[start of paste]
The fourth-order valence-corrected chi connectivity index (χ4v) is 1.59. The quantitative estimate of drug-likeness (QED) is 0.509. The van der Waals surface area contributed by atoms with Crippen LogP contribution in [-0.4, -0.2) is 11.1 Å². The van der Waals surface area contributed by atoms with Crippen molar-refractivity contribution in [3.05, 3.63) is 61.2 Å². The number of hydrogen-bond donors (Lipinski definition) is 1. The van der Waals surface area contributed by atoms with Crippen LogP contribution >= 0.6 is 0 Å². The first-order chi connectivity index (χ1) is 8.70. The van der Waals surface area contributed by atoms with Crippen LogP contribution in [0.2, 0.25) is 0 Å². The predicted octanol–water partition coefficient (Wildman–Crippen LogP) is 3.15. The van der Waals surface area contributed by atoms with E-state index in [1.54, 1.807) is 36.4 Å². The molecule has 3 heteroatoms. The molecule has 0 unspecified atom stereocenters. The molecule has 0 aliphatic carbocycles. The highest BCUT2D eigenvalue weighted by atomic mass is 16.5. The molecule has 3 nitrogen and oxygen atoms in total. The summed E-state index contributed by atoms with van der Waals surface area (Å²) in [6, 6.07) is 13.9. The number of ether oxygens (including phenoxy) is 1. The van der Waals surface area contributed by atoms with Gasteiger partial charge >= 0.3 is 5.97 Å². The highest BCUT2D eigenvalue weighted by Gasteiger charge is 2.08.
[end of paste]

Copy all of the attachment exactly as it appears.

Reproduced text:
The fourth-order valence-corrected chi connectivity index (χ4v) is 1.59. The quantitative estimate of drug-likeness (QED) is 0.509. The van der Waals surface area contributed by atoms with Crippen LogP contribution in [-0.4, -0.2) is 11.1 Å². The van der Waals surface area contributed by atoms with Crippen molar-refractivity contribution in [3.05, 3.63) is 61.2 Å². The number of hydrogen-bond donors (Lipinski definition) is 1. The van der Waals surface area contributed by atoms with Crippen LogP contribution >= 0.6 is 0 Å². The first-order chi connectivity index (χ1) is 8.70. The van der Waals surface area contributed by atoms with Crippen LogP contribution in [0.2, 0.25) is 0 Å². The predicted octanol–water partition coefficient (Wildman–Crippen LogP) is 3.15. The van der Waals surface area contributed by atoms with E-state index in [1.54, 1.807) is 36.4 Å². The molecule has 3 heteroatoms. The molecule has 0 unspecified atom stereocenters. The molecule has 0 aliphatic carbocycles. The highest BCUT2D eigenvalue weighted by atomic mass is 16.5. The molecule has 3 nitrogen and oxygen atoms in total. The summed E-state index contributed by atoms with van der Waals surface area (Å²) in [6, 6.07) is 13.9. The number of ether oxygens (including phenoxy) is 1. The van der Waals surface area contributed by atoms with Gasteiger partial charge >= 0.3 is 5.97 Å². The highest BCUT2D eigenvalue weighted by Gasteiger charge is 2.08.